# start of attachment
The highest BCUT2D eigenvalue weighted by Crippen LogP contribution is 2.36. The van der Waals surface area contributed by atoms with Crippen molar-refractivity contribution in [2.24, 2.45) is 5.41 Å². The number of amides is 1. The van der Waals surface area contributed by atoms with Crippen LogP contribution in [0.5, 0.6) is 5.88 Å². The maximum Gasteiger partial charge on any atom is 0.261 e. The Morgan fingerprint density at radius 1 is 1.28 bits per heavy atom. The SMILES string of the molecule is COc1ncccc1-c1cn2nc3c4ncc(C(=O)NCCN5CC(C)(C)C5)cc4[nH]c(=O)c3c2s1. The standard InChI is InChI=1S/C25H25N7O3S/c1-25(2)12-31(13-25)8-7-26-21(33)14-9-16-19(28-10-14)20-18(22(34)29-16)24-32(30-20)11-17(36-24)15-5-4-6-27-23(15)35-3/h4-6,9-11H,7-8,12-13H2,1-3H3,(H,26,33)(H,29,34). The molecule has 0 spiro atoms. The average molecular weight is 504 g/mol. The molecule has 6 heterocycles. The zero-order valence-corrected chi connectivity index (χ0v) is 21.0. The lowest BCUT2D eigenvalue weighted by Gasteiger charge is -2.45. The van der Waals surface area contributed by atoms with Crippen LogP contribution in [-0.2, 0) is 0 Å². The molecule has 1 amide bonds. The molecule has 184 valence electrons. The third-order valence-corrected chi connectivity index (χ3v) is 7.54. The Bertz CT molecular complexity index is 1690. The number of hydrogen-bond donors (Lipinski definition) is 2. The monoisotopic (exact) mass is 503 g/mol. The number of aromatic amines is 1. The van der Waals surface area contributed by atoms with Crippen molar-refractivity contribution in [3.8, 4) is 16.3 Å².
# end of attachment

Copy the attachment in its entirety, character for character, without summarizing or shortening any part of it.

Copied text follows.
The highest BCUT2D eigenvalue weighted by Crippen LogP contribution is 2.36. The van der Waals surface area contributed by atoms with Crippen molar-refractivity contribution in [2.24, 2.45) is 5.41 Å². The number of amides is 1. The van der Waals surface area contributed by atoms with Crippen LogP contribution in [0.5, 0.6) is 5.88 Å². The maximum Gasteiger partial charge on any atom is 0.261 e. The Morgan fingerprint density at radius 1 is 1.28 bits per heavy atom. The SMILES string of the molecule is COc1ncccc1-c1cn2nc3c4ncc(C(=O)NCCN5CC(C)(C)C5)cc4[nH]c(=O)c3c2s1. The standard InChI is InChI=1S/C25H25N7O3S/c1-25(2)12-31(13-25)8-7-26-21(33)14-9-16-19(28-10-14)20-18(22(34)29-16)24-32(30-20)11-17(36-24)15-5-4-6-27-23(15)35-3/h4-6,9-11H,7-8,12-13H2,1-3H3,(H,26,33)(H,29,34). The molecule has 0 spiro atoms. The average molecular weight is 504 g/mol. The molecule has 6 heterocycles. The zero-order valence-corrected chi connectivity index (χ0v) is 21.0. The lowest BCUT2D eigenvalue weighted by Gasteiger charge is -2.45. The van der Waals surface area contributed by atoms with Crippen LogP contribution in [-0.2, 0) is 0 Å². The molecule has 1 amide bonds. The molecule has 184 valence electrons. The third-order valence-corrected chi connectivity index (χ3v) is 7.54. The Bertz CT molecular complexity index is 1690. The number of hydrogen-bond donors (Lipinski definition) is 2. The monoisotopic (exact) mass is 503 g/mol. The number of aromatic amines is 1. The van der Waals surface area contributed by atoms with Crippen molar-refractivity contribution in [3.8, 4) is 16.3 Å².